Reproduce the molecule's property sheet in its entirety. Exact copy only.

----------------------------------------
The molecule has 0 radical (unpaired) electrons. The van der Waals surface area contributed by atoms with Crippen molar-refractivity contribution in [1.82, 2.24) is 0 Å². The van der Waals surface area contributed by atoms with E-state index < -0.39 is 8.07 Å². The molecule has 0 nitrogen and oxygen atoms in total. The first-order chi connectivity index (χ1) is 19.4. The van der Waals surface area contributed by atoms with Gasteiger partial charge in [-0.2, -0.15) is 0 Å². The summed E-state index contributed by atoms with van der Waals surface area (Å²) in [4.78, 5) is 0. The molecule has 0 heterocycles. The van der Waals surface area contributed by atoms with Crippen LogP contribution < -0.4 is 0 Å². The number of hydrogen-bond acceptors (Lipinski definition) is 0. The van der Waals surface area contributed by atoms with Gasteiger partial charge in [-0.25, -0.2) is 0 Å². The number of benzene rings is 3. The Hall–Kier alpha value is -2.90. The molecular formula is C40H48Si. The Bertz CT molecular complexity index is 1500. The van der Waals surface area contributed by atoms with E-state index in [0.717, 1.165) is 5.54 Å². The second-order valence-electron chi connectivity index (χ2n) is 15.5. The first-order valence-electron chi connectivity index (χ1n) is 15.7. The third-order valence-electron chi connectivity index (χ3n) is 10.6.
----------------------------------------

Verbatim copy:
The molecule has 0 radical (unpaired) electrons. The van der Waals surface area contributed by atoms with Crippen molar-refractivity contribution in [1.82, 2.24) is 0 Å². The van der Waals surface area contributed by atoms with E-state index < -0.39 is 8.07 Å². The molecule has 0 nitrogen and oxygen atoms in total. The first-order chi connectivity index (χ1) is 19.4. The van der Waals surface area contributed by atoms with Gasteiger partial charge in [-0.2, -0.15) is 0 Å². The summed E-state index contributed by atoms with van der Waals surface area (Å²) in [4.78, 5) is 0. The molecule has 0 heterocycles. The van der Waals surface area contributed by atoms with Crippen LogP contribution < -0.4 is 0 Å². The number of hydrogen-bond acceptors (Lipinski definition) is 0. The van der Waals surface area contributed by atoms with Gasteiger partial charge in [-0.25, -0.2) is 0 Å². The number of benzene rings is 3. The Hall–Kier alpha value is -2.90. The molecular formula is C40H48Si. The Bertz CT molecular complexity index is 1500. The van der Waals surface area contributed by atoms with E-state index in [0.717, 1.165) is 5.54 Å². The second-order valence-electron chi connectivity index (χ2n) is 15.5. The first-order valence-electron chi connectivity index (χ1n) is 15.7. The third-order valence-electron chi connectivity index (χ3n) is 10.6.